Wei’s whimsies were entertaining, but it was his dominant personality characteristic—Taiwanese hillbilly—that I loved him for. Objectively, being an L.K.K. is not charming. As a foreigner you’d think I’d have hated him for being an unrepentant, culturally insensitive, Taiwanese rustic, but the guy used to save my bacon regularly. His was my first adult conversation class. Up until then I’d only taught reading and writing. So, I’d prepare some conversation topic I thought would last 90 minutes, usually a cultural topic, only to have the students go, “Oh no, that’s not true. We don’t do that in Taiwan”. End of discussion; the material meant to last the whole class would barely make it past the opening minutes. That was before I was a seasoned conversation teacher with a vast repertoire of activities to fall back on. It was frustrating and frightening to suddenly need to vamp for an hour and a half. It was even more annoying because I knew the students were lying. They’d insist that aspect of Taiwanese culture or lifestyle, that I’d just seen in full operation, had disappeared long ago. They were unprepared to acknowledge many facets of life here. Most the students, I suppose, didn’t want to find themselves defending Taiwanese ways to me. Except Wei, who, God bless him, would come out and say something like, “Yes, yes, that’s exactly how it is in Taiwanese culture, and what’s more—that’s how it should be”. To which the rest of the class would face-palm and go, “Oh that. Yeah, yeah, we do that”.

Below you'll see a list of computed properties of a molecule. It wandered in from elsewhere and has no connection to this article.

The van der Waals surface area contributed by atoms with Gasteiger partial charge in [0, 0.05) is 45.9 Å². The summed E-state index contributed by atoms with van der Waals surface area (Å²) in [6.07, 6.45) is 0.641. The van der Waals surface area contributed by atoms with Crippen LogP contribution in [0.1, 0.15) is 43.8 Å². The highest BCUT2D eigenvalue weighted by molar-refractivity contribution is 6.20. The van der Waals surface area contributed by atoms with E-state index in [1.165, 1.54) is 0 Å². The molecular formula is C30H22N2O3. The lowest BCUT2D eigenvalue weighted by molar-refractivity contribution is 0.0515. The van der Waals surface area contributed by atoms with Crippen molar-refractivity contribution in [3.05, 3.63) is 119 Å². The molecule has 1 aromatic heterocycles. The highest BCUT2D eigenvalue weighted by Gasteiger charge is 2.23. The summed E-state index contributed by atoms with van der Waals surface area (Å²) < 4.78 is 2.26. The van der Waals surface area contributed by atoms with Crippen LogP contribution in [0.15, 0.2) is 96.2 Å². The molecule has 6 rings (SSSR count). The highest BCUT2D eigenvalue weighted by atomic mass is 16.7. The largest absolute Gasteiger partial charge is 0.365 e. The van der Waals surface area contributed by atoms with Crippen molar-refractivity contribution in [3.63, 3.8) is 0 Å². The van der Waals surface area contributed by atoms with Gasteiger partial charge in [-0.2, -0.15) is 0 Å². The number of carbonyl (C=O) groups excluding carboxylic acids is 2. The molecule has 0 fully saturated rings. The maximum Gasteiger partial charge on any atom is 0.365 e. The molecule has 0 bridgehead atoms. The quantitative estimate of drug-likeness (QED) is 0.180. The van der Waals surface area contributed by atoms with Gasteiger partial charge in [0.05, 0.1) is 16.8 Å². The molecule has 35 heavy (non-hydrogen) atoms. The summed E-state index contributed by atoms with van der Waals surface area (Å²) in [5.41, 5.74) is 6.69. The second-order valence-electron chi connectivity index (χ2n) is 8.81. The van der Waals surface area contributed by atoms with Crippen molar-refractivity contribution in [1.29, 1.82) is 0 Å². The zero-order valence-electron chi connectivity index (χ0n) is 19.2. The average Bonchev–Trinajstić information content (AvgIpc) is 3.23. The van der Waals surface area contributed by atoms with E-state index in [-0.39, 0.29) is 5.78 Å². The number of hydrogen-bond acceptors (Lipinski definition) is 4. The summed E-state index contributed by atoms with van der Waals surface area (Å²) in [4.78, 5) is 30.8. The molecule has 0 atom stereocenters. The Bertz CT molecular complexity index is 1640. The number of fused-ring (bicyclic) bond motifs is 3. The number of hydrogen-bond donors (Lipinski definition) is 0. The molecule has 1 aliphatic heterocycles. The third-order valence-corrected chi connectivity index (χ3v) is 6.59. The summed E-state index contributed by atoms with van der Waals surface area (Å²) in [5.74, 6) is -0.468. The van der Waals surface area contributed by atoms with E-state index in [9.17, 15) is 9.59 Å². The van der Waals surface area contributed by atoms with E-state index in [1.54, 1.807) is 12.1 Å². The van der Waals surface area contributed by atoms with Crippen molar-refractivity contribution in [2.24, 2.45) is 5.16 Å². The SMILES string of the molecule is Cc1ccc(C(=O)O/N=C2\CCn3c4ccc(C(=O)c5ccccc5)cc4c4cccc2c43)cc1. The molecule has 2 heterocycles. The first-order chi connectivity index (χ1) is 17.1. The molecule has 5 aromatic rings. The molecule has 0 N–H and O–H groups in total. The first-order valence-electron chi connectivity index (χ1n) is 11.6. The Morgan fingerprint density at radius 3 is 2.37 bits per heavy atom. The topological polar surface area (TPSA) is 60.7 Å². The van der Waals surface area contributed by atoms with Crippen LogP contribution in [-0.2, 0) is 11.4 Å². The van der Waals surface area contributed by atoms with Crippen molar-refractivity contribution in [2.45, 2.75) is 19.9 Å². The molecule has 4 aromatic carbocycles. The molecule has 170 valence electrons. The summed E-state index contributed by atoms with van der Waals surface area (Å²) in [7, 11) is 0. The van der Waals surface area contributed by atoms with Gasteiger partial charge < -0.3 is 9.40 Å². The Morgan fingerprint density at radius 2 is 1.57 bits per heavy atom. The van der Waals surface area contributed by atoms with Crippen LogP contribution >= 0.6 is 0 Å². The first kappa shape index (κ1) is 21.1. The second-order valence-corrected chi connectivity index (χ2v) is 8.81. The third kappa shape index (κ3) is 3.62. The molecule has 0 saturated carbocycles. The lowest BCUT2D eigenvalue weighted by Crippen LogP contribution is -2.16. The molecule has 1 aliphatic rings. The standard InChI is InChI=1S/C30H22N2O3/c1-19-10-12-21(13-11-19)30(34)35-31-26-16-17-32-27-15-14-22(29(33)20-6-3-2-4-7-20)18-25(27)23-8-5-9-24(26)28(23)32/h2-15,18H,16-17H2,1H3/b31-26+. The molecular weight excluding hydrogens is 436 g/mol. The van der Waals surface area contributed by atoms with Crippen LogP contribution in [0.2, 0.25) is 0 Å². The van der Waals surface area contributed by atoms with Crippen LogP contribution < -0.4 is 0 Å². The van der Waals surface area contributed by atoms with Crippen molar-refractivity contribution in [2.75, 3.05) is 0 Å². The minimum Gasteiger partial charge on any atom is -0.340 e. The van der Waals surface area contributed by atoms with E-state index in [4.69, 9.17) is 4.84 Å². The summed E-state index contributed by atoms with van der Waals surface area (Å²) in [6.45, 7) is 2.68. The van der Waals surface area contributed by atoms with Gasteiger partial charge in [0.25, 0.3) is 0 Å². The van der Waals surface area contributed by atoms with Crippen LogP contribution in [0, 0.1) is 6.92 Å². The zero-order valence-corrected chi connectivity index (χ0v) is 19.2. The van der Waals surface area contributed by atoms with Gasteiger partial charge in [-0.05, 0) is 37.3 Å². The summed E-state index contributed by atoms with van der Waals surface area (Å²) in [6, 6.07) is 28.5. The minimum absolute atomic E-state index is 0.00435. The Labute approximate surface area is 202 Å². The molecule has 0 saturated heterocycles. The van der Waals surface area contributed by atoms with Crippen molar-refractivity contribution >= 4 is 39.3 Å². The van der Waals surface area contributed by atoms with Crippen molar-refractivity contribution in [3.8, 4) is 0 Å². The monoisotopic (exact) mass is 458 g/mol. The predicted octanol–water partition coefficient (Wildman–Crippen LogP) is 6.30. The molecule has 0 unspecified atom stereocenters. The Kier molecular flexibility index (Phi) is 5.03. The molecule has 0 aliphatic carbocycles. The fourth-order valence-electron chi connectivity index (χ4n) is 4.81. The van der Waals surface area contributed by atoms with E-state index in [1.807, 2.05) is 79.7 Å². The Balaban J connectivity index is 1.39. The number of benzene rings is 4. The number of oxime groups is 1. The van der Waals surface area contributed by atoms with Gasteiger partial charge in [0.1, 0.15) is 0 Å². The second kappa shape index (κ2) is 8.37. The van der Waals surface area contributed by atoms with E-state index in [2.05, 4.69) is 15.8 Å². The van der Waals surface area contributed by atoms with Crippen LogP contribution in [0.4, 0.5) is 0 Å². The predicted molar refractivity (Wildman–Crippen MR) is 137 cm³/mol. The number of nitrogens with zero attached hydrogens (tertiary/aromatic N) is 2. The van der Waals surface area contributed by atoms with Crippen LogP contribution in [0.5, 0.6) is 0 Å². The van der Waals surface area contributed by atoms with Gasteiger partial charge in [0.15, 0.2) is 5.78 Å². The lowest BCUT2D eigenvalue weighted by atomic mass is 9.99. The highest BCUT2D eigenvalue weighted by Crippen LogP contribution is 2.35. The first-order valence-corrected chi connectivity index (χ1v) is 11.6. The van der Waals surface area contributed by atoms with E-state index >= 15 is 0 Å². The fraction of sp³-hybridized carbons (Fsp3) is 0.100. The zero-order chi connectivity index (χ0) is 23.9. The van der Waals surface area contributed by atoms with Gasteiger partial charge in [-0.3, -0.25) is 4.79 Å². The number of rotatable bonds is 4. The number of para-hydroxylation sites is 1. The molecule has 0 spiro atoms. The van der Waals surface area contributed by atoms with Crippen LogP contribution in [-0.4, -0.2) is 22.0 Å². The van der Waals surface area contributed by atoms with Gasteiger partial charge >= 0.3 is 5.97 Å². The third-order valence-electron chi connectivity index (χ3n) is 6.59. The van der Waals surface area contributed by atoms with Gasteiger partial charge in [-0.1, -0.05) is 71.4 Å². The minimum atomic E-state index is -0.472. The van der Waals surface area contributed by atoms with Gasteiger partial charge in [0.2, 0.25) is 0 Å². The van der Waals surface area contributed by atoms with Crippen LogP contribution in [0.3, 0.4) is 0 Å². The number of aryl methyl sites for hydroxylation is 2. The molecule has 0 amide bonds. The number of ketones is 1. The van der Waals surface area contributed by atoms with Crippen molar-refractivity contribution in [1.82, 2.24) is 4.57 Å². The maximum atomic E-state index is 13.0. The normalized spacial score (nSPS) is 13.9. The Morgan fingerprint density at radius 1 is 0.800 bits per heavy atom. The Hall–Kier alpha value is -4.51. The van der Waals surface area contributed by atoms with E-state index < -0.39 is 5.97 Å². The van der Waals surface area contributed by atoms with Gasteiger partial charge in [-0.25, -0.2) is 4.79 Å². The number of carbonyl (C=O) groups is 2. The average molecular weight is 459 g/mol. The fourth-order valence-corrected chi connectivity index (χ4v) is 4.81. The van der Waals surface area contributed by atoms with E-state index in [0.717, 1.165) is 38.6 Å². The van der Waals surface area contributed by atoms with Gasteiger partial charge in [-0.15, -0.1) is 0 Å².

An unforgettable instance occurred when I had prepared a discussion on child-rearing and family values. As usual the discussion ran onto rocky shoals when it turned to child-rearing goals. I contended that Western parents try to raise their children to be individualistic and independent; and, differences between Western and Taiwanese family life stem from this. The class felt Taiwanese parents shared Western parent’s goals. The conversation was in its usual danger of grounding to a halt, when to the class’s chagrin Wei began harrumphing. When their attention shifted to him, he artfully arranged his three pairs of spectacles on the table, leaned back in his chair, gazed unseeingly at the ceiling and said the most memorable thing any of my students have ever said, “No. The goal of Taiwanese child-rearing is to emotionally cripple your children, so they lack the confidence to go out on their own, and will never leave you.” He practically stuck his thumbs under his arms—Jed Clampett style—before continuing to pontificate, “And what’s more, that is a beautiful thing. That is the beauty of Taiwanese culture”. How could anyone not love such an unrepentant L.K.K.? The conversation snowballed beautifully after that.